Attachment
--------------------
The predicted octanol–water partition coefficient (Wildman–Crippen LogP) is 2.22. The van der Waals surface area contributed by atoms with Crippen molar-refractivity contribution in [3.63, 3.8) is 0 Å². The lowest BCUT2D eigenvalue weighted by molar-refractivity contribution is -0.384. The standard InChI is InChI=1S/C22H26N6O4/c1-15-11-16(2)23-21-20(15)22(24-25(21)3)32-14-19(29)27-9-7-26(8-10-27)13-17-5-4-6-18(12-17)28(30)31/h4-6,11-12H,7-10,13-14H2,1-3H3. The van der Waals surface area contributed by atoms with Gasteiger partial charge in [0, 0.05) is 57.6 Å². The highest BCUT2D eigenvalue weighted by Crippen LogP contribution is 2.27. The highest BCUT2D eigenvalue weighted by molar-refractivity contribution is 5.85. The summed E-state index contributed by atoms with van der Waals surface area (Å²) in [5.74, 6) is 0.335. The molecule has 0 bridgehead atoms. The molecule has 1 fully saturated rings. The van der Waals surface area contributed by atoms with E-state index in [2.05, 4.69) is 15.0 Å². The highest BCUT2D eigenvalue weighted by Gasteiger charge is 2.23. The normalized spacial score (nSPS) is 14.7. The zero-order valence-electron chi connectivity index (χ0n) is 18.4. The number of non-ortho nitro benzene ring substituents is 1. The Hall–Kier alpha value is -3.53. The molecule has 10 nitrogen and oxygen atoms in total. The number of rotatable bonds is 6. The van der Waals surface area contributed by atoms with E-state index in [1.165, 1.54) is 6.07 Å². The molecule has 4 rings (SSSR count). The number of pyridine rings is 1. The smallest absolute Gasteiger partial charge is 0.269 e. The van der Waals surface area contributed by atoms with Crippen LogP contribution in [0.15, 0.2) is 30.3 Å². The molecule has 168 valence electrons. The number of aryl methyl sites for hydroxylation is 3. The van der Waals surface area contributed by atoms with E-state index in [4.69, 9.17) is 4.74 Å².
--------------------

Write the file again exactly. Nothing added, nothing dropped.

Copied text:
The predicted octanol–water partition coefficient (Wildman–Crippen LogP) is 2.22. The van der Waals surface area contributed by atoms with Crippen molar-refractivity contribution in [3.63, 3.8) is 0 Å². The lowest BCUT2D eigenvalue weighted by molar-refractivity contribution is -0.384. The standard InChI is InChI=1S/C22H26N6O4/c1-15-11-16(2)23-21-20(15)22(24-25(21)3)32-14-19(29)27-9-7-26(8-10-27)13-17-5-4-6-18(12-17)28(30)31/h4-6,11-12H,7-10,13-14H2,1-3H3. The van der Waals surface area contributed by atoms with Gasteiger partial charge in [0, 0.05) is 57.6 Å². The highest BCUT2D eigenvalue weighted by Crippen LogP contribution is 2.27. The highest BCUT2D eigenvalue weighted by molar-refractivity contribution is 5.85. The summed E-state index contributed by atoms with van der Waals surface area (Å²) in [5.74, 6) is 0.335. The molecule has 0 bridgehead atoms. The molecule has 1 fully saturated rings. The van der Waals surface area contributed by atoms with E-state index in [2.05, 4.69) is 15.0 Å². The highest BCUT2D eigenvalue weighted by Gasteiger charge is 2.23. The normalized spacial score (nSPS) is 14.7. The zero-order valence-electron chi connectivity index (χ0n) is 18.4. The number of non-ortho nitro benzene ring substituents is 1. The Hall–Kier alpha value is -3.53. The molecule has 10 nitrogen and oxygen atoms in total. The number of rotatable bonds is 6. The van der Waals surface area contributed by atoms with E-state index in [1.165, 1.54) is 6.07 Å². The molecule has 4 rings (SSSR count). The number of pyridine rings is 1. The smallest absolute Gasteiger partial charge is 0.269 e. The van der Waals surface area contributed by atoms with Crippen LogP contribution in [0.15, 0.2) is 30.3 Å². The molecule has 168 valence electrons. The number of aryl methyl sites for hydroxylation is 3. The van der Waals surface area contributed by atoms with E-state index in [4.69, 9.17) is 4.74 Å².